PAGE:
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From Middle English habitacioun, from Old French habitacion, abitacion (act of dwelling), from Latin habitātiōnem, accusative of Latin habitātiō.



habitation (countable and uncountable, plural habitations)

  1. (uncountable) The act of inhabiting; state of inhabiting or dwelling, or of being inhabited; occupancy.
    • 1651, Thomas Hobbes, Leviathan, Part 1, Chapter 24,[1]
      And there have been Common-wealths that having no more Territory, than hath served them for habitation, have neverthelesse, not onely maintained, but also encreased their Power, partly by the labour of trading from one place to another, and partly by selling the Manifactures, whereof the Materials were brought in from other places.
    • 1674, John Milton, Paradise Lost, Book 7,[2]
      Witness this new-made world, another Heaven
      From Heaven-gate not far, founded in view
      On the clear hyaline, the glassy sea;
      Of amplitude almost immense, with stars
      Numerous, and every star perhaps a world
      Of destined habitation []
    • 1817, Walter Scott, Rob Roy, Volume 2, Chapter 10,[3]
      The few miserable hovels that showed some marks of human habitation, were now of still rarer occurrence; and at length, as we began to ascend an uninterrupted swell of moorland, they totally disappeared.
    • 1907, G. K. Chesterton, The Man Who Was Thursday, Chapter 12,[4]
      Now, however, the windows in the houses began one by one to be lit up, giving a greater sense of habitation and humanity.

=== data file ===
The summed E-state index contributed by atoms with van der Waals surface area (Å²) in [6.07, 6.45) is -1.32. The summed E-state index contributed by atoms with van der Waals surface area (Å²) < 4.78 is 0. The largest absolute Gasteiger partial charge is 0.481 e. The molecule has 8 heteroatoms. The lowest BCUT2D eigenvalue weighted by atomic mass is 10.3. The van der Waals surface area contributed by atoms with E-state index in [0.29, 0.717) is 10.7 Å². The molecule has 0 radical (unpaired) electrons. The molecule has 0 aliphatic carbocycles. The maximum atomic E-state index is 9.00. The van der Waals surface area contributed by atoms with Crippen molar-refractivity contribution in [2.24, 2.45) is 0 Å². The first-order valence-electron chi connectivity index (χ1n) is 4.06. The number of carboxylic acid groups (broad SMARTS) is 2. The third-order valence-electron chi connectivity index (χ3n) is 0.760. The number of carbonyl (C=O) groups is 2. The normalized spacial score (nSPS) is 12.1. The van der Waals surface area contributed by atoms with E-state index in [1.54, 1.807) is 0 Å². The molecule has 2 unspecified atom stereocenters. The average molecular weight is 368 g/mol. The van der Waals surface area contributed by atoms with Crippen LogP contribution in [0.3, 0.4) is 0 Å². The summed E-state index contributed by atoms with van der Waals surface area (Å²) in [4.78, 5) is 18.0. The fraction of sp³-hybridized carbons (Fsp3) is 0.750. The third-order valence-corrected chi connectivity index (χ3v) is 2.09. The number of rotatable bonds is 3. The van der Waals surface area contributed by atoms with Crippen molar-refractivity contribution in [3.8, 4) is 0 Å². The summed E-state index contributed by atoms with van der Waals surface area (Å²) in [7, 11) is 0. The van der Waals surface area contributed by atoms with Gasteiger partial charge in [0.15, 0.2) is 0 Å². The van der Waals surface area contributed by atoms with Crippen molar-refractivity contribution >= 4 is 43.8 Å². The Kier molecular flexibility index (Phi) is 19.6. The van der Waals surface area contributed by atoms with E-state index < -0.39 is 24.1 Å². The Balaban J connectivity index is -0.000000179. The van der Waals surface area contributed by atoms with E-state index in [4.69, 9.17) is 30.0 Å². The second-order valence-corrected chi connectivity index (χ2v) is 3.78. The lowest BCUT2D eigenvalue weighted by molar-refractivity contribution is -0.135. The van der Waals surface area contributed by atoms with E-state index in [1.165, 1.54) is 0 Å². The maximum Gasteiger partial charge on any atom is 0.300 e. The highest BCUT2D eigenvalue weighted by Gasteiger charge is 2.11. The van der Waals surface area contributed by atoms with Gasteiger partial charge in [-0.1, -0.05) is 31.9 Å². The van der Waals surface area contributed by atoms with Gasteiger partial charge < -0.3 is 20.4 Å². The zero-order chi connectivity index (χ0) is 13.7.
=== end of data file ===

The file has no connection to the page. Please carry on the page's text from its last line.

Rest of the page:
2. (countable) A place of abode; settled dwelling; residence; house.
    • c. 1596, William Shakespeare, A Midsummer Night’s Dream, Act V, Scene 1,[5]
      And as imagination bodies forth
      The forms of things unknown, the poet’s pen
      Turns them to shapes and gives to airy nothing
      A local habitation and a name.
    • 1611, King James Version of the Bible, Exodus 35:3,[6]
      Ye shall kindle no fire throughout your habitations upon the sabbath day.
    • 1749, Henry Fielding, The History of Tom Jones, a Foundling, Book I, Chapter 6,[7]
      Mrs Deborah, having disposed of the child according to the will of her master, now prepared to visit those habitations which were supposed to conceal its mother.
    • 1814, William Wordsworth, The Excursion, London: Longman, Hurst, Rees, Orme & Brown, Book 5, The Pastor, p. 219[8]
      How gay the Habitations that adorn
      This fertile Valley! Not a House but seems
      To give assurance of content within;
    • 1948, Alan Paton, Cry, the Beloved Country, New York: Scribner, 1987, Chapter 10,
      And this is Shanty Town, my friend. ¶ Even here the children laugh in the narrow lanes that run between these tragic habitations.
  3. A group, lodge, or company, as of the Primrose League.
  4. (Louisiana French) A farm.






habitation f (plural habitations)

  1. dwelling (a place or house in which a person lives)
  2. inhabitation (act of inhabiting)
  3. (Louisiana) farm, plantation, ranch

Further reading[edit]